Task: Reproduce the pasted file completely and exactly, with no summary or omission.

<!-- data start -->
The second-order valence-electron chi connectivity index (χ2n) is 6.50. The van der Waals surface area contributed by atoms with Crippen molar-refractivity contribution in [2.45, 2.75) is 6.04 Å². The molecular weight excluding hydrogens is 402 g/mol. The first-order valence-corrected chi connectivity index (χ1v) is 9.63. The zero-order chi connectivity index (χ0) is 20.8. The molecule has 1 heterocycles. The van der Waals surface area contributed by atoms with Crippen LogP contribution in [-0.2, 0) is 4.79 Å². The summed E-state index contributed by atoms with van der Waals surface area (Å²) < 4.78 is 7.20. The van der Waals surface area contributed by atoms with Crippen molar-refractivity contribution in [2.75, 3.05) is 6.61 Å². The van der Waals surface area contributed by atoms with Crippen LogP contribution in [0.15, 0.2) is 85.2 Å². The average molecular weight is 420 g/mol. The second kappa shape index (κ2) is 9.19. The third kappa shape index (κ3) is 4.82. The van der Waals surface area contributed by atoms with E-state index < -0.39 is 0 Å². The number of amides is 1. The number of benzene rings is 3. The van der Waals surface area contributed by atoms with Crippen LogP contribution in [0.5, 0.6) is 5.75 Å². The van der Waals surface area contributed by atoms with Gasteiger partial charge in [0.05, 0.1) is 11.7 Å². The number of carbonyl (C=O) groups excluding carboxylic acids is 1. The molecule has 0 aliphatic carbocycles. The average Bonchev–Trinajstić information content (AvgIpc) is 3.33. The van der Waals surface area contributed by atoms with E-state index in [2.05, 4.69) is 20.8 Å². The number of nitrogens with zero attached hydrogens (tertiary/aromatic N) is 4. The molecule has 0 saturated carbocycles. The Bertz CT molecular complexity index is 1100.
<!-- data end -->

The second-order valence-electron chi connectivity index (χ2n) is 6.50. The van der Waals surface area contributed by atoms with Crippen molar-refractivity contribution in [2.45, 2.75) is 6.04 Å². The molecular weight excluding hydrogens is 402 g/mol. The first-order valence-corrected chi connectivity index (χ1v) is 9.63. The zero-order chi connectivity index (χ0) is 20.8. The molecule has 1 heterocycles. The van der Waals surface area contributed by atoms with Crippen LogP contribution in [-0.2, 0) is 4.79 Å². The summed E-state index contributed by atoms with van der Waals surface area (Å²) < 4.78 is 7.20. The van der Waals surface area contributed by atoms with Crippen molar-refractivity contribution in [2.75, 3.05) is 6.61 Å². The van der Waals surface area contributed by atoms with Crippen LogP contribution in [0.15, 0.2) is 85.2 Å². The average molecular weight is 420 g/mol. The second kappa shape index (κ2) is 9.19. The third kappa shape index (κ3) is 4.82. The van der Waals surface area contributed by atoms with E-state index < -0.39 is 0 Å². The number of amides is 1. The number of benzene rings is 3. The van der Waals surface area contributed by atoms with Crippen LogP contribution in [0.5, 0.6) is 5.75 Å². The van der Waals surface area contributed by atoms with Gasteiger partial charge in [0.05, 0.1) is 11.7 Å². The number of carbonyl (C=O) groups excluding carboxylic acids is 1. The molecule has 0 aliphatic carbocycles. The average Bonchev–Trinajstić information content (AvgIpc) is 3.33. The van der Waals surface area contributed by atoms with E-state index in [2.05, 4.69) is 20.8 Å². The number of nitrogens with zero attached hydrogens (tertiary/aromatic N) is 4. The molecule has 0 saturated carbocycles. The Bertz CT molecular complexity index is 1100.